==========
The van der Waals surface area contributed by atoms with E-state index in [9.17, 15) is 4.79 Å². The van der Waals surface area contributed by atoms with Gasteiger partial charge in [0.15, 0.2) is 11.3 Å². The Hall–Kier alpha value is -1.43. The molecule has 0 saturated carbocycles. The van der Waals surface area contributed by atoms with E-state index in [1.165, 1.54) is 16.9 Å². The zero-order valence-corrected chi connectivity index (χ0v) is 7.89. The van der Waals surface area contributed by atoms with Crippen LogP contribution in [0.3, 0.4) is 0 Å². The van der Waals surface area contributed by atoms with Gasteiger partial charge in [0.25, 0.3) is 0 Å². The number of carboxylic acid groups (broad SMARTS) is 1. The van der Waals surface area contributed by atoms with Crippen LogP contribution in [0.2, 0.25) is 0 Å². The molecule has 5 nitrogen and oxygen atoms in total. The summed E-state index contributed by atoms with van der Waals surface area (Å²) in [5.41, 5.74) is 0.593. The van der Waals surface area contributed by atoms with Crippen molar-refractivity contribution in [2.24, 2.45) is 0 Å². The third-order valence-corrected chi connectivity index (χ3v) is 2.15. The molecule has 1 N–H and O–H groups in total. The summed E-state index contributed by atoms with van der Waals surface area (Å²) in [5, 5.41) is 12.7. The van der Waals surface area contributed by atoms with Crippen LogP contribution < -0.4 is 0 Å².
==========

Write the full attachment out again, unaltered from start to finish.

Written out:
The van der Waals surface area contributed by atoms with E-state index in [9.17, 15) is 4.79 Å². The van der Waals surface area contributed by atoms with Gasteiger partial charge in [0.15, 0.2) is 11.3 Å². The Hall–Kier alpha value is -1.43. The molecule has 0 saturated carbocycles. The van der Waals surface area contributed by atoms with E-state index in [1.165, 1.54) is 16.9 Å². The zero-order valence-corrected chi connectivity index (χ0v) is 7.89. The van der Waals surface area contributed by atoms with Crippen LogP contribution in [0.3, 0.4) is 0 Å². The van der Waals surface area contributed by atoms with Gasteiger partial charge in [0.25, 0.3) is 0 Å². The number of carboxylic acid groups (broad SMARTS) is 1. The van der Waals surface area contributed by atoms with Crippen LogP contribution in [0.2, 0.25) is 0 Å². The molecule has 5 nitrogen and oxygen atoms in total. The summed E-state index contributed by atoms with van der Waals surface area (Å²) in [5.41, 5.74) is 0.593. The van der Waals surface area contributed by atoms with Crippen molar-refractivity contribution in [2.24, 2.45) is 0 Å². The third-order valence-corrected chi connectivity index (χ3v) is 2.15. The molecule has 1 N–H and O–H groups in total. The summed E-state index contributed by atoms with van der Waals surface area (Å²) in [5, 5.41) is 12.7. The van der Waals surface area contributed by atoms with Crippen LogP contribution < -0.4 is 0 Å².